In Maccoby’s view, Christianity, at least in the Pauline form that dominates the New Testament, represents a “return of the unconscious,” a revival of prehistoric notions that stand in striking contrast to “the Hebrew Bible’s civilized and sophisticated stories.” Judaism, he argues, had long since replaced the idea of sin-offerings effecting vicarious atonement with a conception of them as gifts presented to God by penitent individuals in recognition of reconciliation. Similarly, the notion of a deed that is both holy and wicked is, in Maccoby’s view, utterly non-Jewish, for Judaism “refuses to accept ambivalence in an action” and does not recognize any “admixture of evil” in positive deeds.
This polarization of Judaism and Christianity in Maccoby’s analysis causes him to miss some revealing Jewish parallels to the evolving legend of Judas Iscariot. In particular, he has missed the striking affinities’ of the New Testament material with the biblical and later Jewish story of Jacob’s son Judah, with his catastrophic proposal to his brothers that they sell Joseph, their father’s beloved son and their own half-brother, into slavery. In the book of Jubilees, a Jewish work written about 200 years before the earliest books of the New Testament, the origin of Yom Kippur, the Day of Atonement, is attributed to this same sale of Joseph: the young goat in whose blood Joseph’s brothers dip his coat to simulate his death is associated with a goat that plays a central role in the ritual of Yom Kippur. Later, in rabbinic literature, this idea of the sale of Joseph as the archetypical sin requiring expiation in every generation becomes explicit.
Since “Judas” and “Judah” are the same name, and since Jesus is the son of a man named Joseph, it is odd that Maccoby did not explore the influence of the evolving Jewish story upon the Christian one—doubly odd, since he thinks Judas was actually Jesus’ brother. Had he done so, he would have found that the notion of a despicable act with positive, indeed salvific, consequences is not altogether alien to Judaism after all. “You intended me harm,” Joseph tells his brothers at the end of Genesis, “but God intended it for good, so as to bring about the present result—the survival of a numerous people.” Without the sale of Joseph (which substitutes for his brothers’ earlier resolution to murder him), the people of Israel would have perished in the worldwide famine that, instead, brings them to Egypt for a reencounter with a Joseph now in the position of a powerful savior. Judah’s evil proposal to sell his little brother thus saves the life of the entire nation—and yet in post-biblical Judaism it is also and equally a sin associated with annual rites of expiation and (as in the Legend of the Ten Martyrs) with the gruesome deaths of innocent, in fact saintly, figures. The analogy with the central Christian story is patent.
The same penchant for overdrawing the contrast between Judaism and Christianity accounts for Maccoby’s claim that in the former, only repentance and reparation but not sin-offerings effect reconciliation with God, whereas the latter represents a reversion to primitive ideas of vicarious atonement through bloodshed. But the idea that there is no atonement without the shedding of blood is not only found in the Epistle to the Hebrews; it is also found in the Talmud, whose views on such matters are often much less rationalistic and humanistic than Maccoby’s and, not surprisingly, much closer to the New Testament.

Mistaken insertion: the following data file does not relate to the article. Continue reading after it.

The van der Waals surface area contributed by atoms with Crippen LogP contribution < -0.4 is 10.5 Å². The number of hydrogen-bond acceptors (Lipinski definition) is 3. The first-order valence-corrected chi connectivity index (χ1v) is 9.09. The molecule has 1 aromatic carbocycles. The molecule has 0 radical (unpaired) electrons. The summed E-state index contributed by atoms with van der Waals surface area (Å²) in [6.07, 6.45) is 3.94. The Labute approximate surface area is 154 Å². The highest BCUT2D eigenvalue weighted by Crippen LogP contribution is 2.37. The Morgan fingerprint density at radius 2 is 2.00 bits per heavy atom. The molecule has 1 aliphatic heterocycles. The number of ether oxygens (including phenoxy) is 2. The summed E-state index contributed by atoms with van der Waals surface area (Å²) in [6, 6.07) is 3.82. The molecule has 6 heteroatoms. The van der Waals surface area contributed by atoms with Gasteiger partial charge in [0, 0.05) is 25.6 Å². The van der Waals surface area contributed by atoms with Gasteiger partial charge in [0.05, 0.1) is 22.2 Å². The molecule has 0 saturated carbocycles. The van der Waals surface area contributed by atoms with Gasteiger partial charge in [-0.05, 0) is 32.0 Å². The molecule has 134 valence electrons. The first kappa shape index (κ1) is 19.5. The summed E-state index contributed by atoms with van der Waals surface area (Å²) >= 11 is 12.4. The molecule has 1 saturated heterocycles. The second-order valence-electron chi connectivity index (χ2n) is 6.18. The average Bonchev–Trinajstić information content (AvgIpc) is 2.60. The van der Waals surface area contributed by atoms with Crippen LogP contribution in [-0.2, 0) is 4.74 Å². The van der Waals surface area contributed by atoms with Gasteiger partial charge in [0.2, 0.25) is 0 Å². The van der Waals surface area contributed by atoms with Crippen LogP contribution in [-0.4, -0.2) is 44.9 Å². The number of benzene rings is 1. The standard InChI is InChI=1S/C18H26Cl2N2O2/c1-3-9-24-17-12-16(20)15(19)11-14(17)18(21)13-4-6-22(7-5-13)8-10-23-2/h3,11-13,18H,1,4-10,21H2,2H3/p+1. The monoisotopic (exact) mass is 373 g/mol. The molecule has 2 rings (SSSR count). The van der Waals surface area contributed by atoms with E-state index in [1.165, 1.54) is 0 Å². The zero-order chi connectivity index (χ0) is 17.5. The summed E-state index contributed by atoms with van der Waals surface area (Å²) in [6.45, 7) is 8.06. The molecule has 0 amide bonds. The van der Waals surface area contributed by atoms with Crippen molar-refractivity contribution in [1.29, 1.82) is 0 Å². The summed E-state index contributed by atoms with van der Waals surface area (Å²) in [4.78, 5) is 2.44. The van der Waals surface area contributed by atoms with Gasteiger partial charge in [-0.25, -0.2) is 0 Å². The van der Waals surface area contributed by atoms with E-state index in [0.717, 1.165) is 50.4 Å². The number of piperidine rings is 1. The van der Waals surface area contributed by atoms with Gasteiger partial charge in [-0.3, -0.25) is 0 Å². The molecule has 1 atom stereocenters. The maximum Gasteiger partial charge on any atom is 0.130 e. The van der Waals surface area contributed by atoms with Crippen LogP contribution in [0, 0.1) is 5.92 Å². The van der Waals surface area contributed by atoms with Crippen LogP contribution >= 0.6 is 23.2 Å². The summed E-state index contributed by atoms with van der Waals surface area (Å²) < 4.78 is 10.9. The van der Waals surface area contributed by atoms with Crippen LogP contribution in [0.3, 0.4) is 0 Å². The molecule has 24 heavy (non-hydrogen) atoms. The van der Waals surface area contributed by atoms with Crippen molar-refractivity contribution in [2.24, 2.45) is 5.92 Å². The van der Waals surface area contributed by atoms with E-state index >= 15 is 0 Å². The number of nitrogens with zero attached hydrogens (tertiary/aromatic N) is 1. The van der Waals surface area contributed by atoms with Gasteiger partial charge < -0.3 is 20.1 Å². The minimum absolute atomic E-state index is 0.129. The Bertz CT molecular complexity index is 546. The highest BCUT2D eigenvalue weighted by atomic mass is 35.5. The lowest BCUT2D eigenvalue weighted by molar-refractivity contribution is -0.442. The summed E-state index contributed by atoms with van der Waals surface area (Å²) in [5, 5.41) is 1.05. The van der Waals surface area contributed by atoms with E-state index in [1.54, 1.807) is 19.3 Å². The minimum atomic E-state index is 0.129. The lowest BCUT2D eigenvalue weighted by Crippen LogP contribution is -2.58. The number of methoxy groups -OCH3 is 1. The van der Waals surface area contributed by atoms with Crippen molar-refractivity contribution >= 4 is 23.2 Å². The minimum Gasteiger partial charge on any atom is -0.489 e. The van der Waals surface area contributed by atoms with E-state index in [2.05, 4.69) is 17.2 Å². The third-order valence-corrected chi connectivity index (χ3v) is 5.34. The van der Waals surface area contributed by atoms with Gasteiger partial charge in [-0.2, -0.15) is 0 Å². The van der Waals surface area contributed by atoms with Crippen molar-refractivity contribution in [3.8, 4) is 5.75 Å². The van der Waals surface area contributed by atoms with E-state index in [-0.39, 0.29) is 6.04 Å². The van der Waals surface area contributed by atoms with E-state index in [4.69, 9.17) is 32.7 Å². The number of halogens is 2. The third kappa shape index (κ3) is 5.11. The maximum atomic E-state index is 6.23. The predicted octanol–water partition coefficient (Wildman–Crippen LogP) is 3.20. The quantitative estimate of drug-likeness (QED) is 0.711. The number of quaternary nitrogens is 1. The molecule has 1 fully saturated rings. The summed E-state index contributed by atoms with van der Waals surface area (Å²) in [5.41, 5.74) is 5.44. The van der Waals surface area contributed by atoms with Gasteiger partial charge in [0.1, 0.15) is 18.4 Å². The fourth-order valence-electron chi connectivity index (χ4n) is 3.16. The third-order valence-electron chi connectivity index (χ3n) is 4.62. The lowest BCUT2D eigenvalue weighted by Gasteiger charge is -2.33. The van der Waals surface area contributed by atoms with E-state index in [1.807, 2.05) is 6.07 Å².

Maccoby’s portrayal of Christianity is even less reliable. One must wonder why, if the sacred executioner is an essential constituent of the Pauline conception of atonement, neither Judas Iscariot nor the Jews as deicides appear anywhere in the authentic writings of Paul (whose vehement anti-Judaism actually has a completely different foundation). The emphasis Maccoby places on Judas can obscure the rather telling fact that 22 of the 27 books of the New Testament fail to mention him. This is an omission they share with the great creeds of the early Church, some of which affirm that Jesus suffered or was crucified under the Roman prefect Pontius Pilate but none of which, in enumerating the essential Christian beliefs, mentions the alleged role of Judas or the Jews in Jesus’ execution.
It should also be noted that the pernicious identification of Judas with the Jews, though of high antiquity in Christian tradition, is not made in the New Testament itself. The legend of Judas may have had an entirely different motivation from the anti-Semitism for which it later served as a horrifically effective vehicle.
What, finally, would Maccoby do about the prejudice with which the Judas tradition has long been associated in Western culture? He would have Christians “dismantle the Pauline Christian myth of atonement” and replace it with a religion in which “Jesus is revered as a teacher, rather than worshipped as a sacrifice.” This would be, however, a religion without a scripture, since sacrificial Christology pervades the New Testament—and, anyway, recovery of the authentic teachings of the historical Jesus is yet another exceedingly speculative project.
Maccoby’s book fails to reckon adequately with the sincere efforts of many Christians in recent decades—not only individual theologians and biblicists but also official church bodies—to heal their tradition of its anti-Semitic disease. To be sure, the disease is as old as the New Testament itself and has lasted as long as the Christian tradition, a fact that raises the question of whether these recent efforts represent a permanent cure or only a partial and temporary remission. Though Hyam Maccoby’s depiction of Christianity is tendentious, his discussion of the legend of Judas Iscariot in Christian and post-Christian societies is too accurate to permit an optimistic prognosis.